Below you will meet Vickie, Judy, Dave and Norris, who are currently caregivers or who have had recent past experiences with caregiving. All four offer their reflections on the world of caregiving in the posts that follow.
Vickie is a long-distance caregiver who lives in northern Virginia. She helped her father take care of her mother, who began showing signs of Alzheimer’s in 2004 and died from the disease at age 82 in 2012. In 2010 her parents moved to Southwest Virginia from Tennessee, close enough for Vickie to more easily split her time between her home and her parents’ home.
Judy has a sister in Texas who is sole caregiver of her mother, who has Alzheimer’s. Her sister also home-schools her seven children. Judy’s mother wanders during the nighttime making it difficult for her sister to get adequate sleep. Judy feels that it is hard to give her sister the support she needs.
Norris is a retired surgeon who was the primary caregiver for his wife of 38 years, who died in 2010. His wife was his surgical nurse. He struggled to get her the medical care that she needed, and is continuing to cope with the grief of her death.
Dave was the primary caregiver for his mother, a fiercely independent woman who died in 2009 at the age of 96. He is now caring for his wife who was diagnosed with stage 4 lung cancer in April 2012.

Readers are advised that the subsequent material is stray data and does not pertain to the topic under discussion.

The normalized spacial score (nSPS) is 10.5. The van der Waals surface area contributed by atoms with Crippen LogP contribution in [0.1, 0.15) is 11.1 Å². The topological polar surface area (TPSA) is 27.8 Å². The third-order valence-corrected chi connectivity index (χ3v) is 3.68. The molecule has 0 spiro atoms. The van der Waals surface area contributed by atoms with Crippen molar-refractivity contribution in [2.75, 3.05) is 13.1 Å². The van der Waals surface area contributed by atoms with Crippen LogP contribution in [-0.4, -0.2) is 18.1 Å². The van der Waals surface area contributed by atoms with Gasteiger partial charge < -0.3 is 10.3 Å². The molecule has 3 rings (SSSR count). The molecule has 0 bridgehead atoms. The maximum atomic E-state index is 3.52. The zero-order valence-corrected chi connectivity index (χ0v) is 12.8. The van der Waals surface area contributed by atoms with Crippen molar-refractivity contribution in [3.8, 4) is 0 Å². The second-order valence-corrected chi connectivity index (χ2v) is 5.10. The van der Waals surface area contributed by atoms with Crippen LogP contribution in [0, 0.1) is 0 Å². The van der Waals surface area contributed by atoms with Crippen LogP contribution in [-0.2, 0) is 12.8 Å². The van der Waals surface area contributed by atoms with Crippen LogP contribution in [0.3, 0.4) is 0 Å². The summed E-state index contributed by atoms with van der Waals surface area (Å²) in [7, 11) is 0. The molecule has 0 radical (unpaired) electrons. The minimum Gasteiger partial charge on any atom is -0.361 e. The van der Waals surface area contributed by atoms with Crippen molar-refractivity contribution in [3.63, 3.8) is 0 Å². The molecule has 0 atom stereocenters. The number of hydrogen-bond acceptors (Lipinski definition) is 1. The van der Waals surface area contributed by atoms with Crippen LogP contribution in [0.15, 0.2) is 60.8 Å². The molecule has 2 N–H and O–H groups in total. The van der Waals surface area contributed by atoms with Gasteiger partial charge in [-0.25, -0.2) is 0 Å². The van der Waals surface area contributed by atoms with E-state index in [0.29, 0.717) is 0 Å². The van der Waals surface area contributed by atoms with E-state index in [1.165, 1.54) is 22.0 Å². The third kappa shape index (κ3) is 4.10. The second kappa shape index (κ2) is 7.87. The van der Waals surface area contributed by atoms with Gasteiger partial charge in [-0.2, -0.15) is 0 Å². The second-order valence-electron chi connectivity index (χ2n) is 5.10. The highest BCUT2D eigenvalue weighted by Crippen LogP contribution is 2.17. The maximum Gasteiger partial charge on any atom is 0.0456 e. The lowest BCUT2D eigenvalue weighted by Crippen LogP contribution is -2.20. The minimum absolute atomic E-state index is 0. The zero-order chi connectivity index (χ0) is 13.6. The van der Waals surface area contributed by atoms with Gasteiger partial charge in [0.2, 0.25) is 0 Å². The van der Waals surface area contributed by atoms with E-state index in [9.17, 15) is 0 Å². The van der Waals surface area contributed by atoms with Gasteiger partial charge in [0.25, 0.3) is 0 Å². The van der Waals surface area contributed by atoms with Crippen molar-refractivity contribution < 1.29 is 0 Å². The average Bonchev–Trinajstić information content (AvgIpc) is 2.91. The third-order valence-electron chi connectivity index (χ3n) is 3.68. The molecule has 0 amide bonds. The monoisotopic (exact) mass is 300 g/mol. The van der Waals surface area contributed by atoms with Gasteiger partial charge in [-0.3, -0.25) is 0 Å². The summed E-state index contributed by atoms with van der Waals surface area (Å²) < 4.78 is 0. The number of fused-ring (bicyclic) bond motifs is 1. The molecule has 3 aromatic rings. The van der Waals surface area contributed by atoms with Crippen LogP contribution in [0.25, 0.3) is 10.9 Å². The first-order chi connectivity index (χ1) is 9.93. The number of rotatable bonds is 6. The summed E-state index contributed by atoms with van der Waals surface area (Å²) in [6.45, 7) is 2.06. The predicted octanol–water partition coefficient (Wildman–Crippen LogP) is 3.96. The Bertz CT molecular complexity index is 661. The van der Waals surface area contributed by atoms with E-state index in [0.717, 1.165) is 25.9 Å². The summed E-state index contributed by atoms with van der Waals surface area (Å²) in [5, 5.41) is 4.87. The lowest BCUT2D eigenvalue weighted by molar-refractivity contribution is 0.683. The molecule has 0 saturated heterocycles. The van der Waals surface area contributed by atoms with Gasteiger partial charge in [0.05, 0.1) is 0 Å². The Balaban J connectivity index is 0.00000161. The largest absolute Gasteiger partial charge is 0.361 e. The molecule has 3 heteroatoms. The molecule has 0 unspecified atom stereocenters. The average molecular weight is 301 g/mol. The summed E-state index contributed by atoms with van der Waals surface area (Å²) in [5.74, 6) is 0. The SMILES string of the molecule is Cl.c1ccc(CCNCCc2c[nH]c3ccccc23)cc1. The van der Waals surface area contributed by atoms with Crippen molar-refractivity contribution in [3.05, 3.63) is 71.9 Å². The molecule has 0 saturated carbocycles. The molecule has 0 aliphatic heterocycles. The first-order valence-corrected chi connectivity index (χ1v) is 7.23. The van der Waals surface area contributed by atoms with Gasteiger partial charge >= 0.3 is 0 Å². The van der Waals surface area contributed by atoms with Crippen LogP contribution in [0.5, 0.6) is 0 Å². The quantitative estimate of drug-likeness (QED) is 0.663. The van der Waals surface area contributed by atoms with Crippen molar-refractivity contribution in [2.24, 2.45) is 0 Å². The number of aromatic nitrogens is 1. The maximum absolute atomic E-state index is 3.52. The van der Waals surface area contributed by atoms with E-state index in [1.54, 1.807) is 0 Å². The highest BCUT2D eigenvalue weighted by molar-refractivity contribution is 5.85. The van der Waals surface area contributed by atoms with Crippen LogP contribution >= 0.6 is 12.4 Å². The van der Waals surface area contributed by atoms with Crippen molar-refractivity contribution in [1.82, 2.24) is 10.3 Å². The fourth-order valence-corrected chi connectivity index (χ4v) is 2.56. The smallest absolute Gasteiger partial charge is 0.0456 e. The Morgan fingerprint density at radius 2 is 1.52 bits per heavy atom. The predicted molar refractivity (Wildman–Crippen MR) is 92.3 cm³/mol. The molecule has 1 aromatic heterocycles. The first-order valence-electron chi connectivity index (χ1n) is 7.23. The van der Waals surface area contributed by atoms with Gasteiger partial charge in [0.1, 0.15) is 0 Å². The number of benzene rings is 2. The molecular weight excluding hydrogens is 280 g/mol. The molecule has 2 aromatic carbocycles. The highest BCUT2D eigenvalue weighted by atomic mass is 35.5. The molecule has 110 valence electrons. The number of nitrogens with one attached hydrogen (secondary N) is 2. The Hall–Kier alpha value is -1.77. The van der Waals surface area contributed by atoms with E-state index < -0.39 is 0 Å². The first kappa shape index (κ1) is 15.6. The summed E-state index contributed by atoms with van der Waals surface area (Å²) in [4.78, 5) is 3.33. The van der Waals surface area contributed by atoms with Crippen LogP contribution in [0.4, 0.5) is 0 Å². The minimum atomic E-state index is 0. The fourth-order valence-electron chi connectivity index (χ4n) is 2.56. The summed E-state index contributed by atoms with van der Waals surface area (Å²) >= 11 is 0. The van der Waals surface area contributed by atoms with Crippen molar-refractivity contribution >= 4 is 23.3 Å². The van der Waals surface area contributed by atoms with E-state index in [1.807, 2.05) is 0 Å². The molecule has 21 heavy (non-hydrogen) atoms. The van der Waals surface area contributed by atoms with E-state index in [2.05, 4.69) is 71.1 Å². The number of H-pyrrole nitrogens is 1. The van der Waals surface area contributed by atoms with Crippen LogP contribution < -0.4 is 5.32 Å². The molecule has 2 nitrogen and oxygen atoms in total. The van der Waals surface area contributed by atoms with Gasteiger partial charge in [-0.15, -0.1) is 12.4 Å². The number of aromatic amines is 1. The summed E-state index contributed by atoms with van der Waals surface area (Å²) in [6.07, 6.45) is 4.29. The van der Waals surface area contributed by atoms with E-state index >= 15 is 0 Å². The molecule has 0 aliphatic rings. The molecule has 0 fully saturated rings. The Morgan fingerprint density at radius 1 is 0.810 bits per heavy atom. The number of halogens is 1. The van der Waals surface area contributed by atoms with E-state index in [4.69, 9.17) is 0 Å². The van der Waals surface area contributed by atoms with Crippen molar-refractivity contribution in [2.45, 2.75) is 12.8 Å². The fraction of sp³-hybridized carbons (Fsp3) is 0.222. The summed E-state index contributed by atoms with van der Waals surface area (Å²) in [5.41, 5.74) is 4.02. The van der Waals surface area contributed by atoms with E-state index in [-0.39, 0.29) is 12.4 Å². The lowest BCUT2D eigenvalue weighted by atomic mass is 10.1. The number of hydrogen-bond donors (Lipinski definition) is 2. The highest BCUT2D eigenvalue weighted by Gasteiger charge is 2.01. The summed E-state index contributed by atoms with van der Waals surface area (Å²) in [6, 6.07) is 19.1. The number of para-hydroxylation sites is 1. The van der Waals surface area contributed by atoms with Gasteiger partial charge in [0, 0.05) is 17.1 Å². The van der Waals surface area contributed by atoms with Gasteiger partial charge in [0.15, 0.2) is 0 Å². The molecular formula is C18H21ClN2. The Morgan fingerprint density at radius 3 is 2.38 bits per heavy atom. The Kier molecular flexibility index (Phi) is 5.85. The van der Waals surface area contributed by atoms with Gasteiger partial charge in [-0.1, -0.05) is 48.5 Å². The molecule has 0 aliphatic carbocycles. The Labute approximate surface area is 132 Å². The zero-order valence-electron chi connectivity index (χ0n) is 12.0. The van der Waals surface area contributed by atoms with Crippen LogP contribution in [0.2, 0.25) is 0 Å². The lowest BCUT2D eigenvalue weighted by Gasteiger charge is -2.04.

It is difficult to live well and fully in two different places, and you have an ever-present anxiety that you are not available to provide on-site help if an emergency were to occur. You must anticipate, plan ahead, and outsource for help when you see that it will be needed. It is also so very important to build good relationships with all the people that help care for your loved one. The quality of care is directly related to the bond of a strong team effort.
Not seeing and experiencing the situation for myself. Having to view everything through my sister’s filter. Not being close enough to help out my sister in my mother’s care and the guilt that comes with that.